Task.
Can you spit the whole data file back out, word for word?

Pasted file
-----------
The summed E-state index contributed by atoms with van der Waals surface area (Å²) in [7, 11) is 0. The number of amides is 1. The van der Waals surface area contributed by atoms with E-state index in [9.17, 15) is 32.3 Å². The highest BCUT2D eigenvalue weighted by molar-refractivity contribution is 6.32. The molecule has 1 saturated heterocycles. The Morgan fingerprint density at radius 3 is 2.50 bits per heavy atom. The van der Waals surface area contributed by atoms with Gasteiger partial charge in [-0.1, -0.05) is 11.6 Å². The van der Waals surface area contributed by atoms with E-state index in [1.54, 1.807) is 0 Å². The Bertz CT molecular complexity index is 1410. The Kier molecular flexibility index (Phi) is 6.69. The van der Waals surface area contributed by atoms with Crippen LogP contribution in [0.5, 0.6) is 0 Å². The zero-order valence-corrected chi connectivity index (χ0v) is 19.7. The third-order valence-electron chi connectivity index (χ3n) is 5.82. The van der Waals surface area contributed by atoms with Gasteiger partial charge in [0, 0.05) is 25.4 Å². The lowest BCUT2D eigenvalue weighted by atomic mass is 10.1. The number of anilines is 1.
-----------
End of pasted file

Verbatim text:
The summed E-state index contributed by atoms with van der Waals surface area (Å²) in [7, 11) is 0. The number of amides is 1. The van der Waals surface area contributed by atoms with E-state index in [9.17, 15) is 32.3 Å². The highest BCUT2D eigenvalue weighted by molar-refractivity contribution is 6.32. The molecule has 1 saturated heterocycles. The Morgan fingerprint density at radius 3 is 2.50 bits per heavy atom. The van der Waals surface area contributed by atoms with Gasteiger partial charge in [-0.1, -0.05) is 11.6 Å². The van der Waals surface area contributed by atoms with E-state index in [1.54, 1.807) is 0 Å². The Bertz CT molecular complexity index is 1410. The Kier molecular flexibility index (Phi) is 6.69. The van der Waals surface area contributed by atoms with Crippen LogP contribution in [0.5, 0.6) is 0 Å². The zero-order valence-corrected chi connectivity index (χ0v) is 19.7. The third-order valence-electron chi connectivity index (χ3n) is 5.82. The van der Waals surface area contributed by atoms with Gasteiger partial charge in [0, 0.05) is 25.4 Å². The lowest BCUT2D eigenvalue weighted by atomic mass is 10.1. The number of anilines is 1.